Friday, December 09, 2005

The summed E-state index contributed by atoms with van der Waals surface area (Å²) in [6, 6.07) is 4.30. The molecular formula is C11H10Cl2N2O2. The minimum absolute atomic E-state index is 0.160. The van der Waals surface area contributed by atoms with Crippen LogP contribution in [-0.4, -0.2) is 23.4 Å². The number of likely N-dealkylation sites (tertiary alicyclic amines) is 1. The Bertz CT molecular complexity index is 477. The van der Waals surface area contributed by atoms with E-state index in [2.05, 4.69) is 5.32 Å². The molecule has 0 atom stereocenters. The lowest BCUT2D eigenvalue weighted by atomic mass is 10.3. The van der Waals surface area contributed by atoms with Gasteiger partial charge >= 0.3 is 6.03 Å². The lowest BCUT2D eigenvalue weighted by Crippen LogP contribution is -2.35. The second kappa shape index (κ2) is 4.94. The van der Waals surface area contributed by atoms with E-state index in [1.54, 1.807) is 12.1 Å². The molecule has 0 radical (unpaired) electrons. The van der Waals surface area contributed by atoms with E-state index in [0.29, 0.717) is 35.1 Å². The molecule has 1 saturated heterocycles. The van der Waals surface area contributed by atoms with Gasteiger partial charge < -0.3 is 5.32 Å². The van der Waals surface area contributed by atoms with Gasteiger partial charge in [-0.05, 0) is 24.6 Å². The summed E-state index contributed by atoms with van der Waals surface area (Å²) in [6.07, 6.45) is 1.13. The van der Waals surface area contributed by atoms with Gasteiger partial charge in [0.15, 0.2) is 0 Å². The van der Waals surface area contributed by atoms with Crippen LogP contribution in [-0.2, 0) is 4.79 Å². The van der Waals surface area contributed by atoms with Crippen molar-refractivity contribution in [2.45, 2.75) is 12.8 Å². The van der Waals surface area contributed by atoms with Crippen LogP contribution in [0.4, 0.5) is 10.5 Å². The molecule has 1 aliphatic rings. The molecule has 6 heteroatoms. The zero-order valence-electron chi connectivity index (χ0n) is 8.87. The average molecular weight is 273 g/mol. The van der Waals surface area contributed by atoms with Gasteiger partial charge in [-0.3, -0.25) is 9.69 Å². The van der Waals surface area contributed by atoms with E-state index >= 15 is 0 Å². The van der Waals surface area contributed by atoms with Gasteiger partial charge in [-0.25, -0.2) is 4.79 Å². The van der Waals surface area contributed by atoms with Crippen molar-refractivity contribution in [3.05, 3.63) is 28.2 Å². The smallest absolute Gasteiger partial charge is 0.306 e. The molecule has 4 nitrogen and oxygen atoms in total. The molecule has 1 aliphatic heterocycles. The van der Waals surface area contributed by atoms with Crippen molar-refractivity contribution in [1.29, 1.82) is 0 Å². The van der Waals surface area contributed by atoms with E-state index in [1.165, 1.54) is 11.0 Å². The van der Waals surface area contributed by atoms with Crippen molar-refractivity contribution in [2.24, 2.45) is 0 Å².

Had small operation last week and now feeling better... here is abstract of Gates and moorthy on NDTV....for those who could not see it.... some one sent me this, it was good, n as good as seeing the interview itself. .......------........ THEY are rich, have a good sense of humour and come across as down to earth. Even after 30 years of making it big in the global IT scene, both Mr Bill Gates, Chairman and Chief Software Architect of Microsoft Corporation, and Mr N. R. Narayana Murthy, Chairman & Chief Mentor of Infosys Technologies, are still chasing a dream — to change the way the world is today. Be it the motivation factor or the defining moment in their lives — be it admitting to having split personality or just the way events have unfolded in their lives, the striking similarities between the two IT honchos were there for all to see and hear on Wednesday at an event organised by The Indus Entrepreneurs (TiE). "There are days when I attend a meeting in the morning, discussing how to make more money and in the afternoon, I would be sitting in another meeting to give away the money that I made," confessed Mr Gates when asked about his split personality. Last year, Microsoft donated more than $47 million in cash and $363 million in software to non-profit organisations throughout the world. For Mr Murthy, the power of money is to give it away. "Mr Gates is from a highly developed country, while I am from a poor country and therefore, it is easier for me to get a split personality. I don't have to go too far," said Mr Murthy. The Infosys Foundation is carrying out projects in the areas of healthcare, education and rural upliftment. The event anchored by Mr Prannoy Roy, President of NDTV, had plenty of lighter moments with Mr Gates' quick repartees, throwing the audience, mostly comprising entrepreneurs and corporate executives, into peels of laughter. For instance, when Mr Roy asked about the challenge posed by companies like Google, which is promoting free software downloads instead of Microsoft's model of charging a royalty for software usage, Mr Gates took a dig at the company by saying, " Google should start sharing with the users the money it makes from its search engine. We have started paying those who use our search engine. Google's model is not going to hold up for long." Had it not been some defining moments in their lives, both Mr Gates and Mr Murthy probably would have been somewhere else. For Mr Gates, it was the opportunity to use a PC when he was 13 and being asked by the school tutor to take classes that led him to believe that IT was his destiny. "The second defining moment was the decision to drop out of school to undertake a project that was the first of its kind and it worked. I was willing to take risks," said Mr Gates. For the Infosys Mentor, it was his arrest and the subsequent release by Bulgarian authorities for having talked to a girl in French that changed the course of life. "They released me when I told them that I am from India. They said that I could go, since India was a friendly country. My dream from then on has been to set up an organisation that is respected globally and we are miles away from it," said Mr Murthy. Success has also brought worries that keep both of them awake at nights. While for Mr Gates, it's the fear of missing out on a technological change that might be noticed by competitors first, for Mr Murthy, it's the issue relating to scalability. The two, however, do not make rough weather about the worries. Instead, they choose to dream big to keep themselves motivated. "My original goal was not sales, but a dream computer. I am still looking for that dream computer that will change the way we live and put you and me back in control of our lives. Our dream is to see a PC on top of every desk and we are no where near the finish line," said Mr Gates. Probably, by the time the two of them share a platform in India again, we will get to hear more about that dream getting realised.